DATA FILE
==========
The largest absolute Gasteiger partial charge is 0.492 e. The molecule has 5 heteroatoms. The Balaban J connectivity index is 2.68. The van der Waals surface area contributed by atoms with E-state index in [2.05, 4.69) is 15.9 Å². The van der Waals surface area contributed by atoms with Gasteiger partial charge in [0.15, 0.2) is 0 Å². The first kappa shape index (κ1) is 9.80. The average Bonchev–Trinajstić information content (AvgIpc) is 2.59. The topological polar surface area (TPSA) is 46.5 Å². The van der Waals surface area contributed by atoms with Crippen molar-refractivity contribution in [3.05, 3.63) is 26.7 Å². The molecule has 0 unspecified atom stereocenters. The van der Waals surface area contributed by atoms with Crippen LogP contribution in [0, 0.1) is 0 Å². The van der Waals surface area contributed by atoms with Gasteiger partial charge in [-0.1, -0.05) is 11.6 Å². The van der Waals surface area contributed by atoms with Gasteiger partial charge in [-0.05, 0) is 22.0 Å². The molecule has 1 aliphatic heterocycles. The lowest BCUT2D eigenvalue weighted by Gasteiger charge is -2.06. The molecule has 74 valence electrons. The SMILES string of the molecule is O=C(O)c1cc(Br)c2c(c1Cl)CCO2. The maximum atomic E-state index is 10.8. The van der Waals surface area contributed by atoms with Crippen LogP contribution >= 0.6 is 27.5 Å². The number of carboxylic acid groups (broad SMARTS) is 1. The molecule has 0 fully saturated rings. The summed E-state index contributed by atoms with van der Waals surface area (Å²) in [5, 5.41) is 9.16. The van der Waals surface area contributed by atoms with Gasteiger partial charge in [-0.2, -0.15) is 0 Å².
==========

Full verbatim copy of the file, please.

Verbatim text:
The largest absolute Gasteiger partial charge is 0.492 e. The molecule has 5 heteroatoms. The Balaban J connectivity index is 2.68. The van der Waals surface area contributed by atoms with E-state index in [2.05, 4.69) is 15.9 Å². The van der Waals surface area contributed by atoms with Gasteiger partial charge in [0.15, 0.2) is 0 Å². The first kappa shape index (κ1) is 9.80. The average Bonchev–Trinajstić information content (AvgIpc) is 2.59. The topological polar surface area (TPSA) is 46.5 Å². The van der Waals surface area contributed by atoms with Crippen molar-refractivity contribution in [3.05, 3.63) is 26.7 Å². The molecule has 0 unspecified atom stereocenters. The van der Waals surface area contributed by atoms with Crippen LogP contribution in [0, 0.1) is 0 Å². The van der Waals surface area contributed by atoms with Gasteiger partial charge in [-0.1, -0.05) is 11.6 Å². The van der Waals surface area contributed by atoms with Gasteiger partial charge in [-0.05, 0) is 22.0 Å². The molecule has 1 aliphatic heterocycles. The lowest BCUT2D eigenvalue weighted by Gasteiger charge is -2.06. The molecule has 74 valence electrons. The SMILES string of the molecule is O=C(O)c1cc(Br)c2c(c1Cl)CCO2. The maximum atomic E-state index is 10.8. The van der Waals surface area contributed by atoms with Crippen LogP contribution >= 0.6 is 27.5 Å². The number of carboxylic acid groups (broad SMARTS) is 1. The molecule has 0 fully saturated rings. The summed E-state index contributed by atoms with van der Waals surface area (Å²) in [5, 5.41) is 9.16. The van der Waals surface area contributed by atoms with Gasteiger partial charge in [-0.2, -0.15) is 0 Å².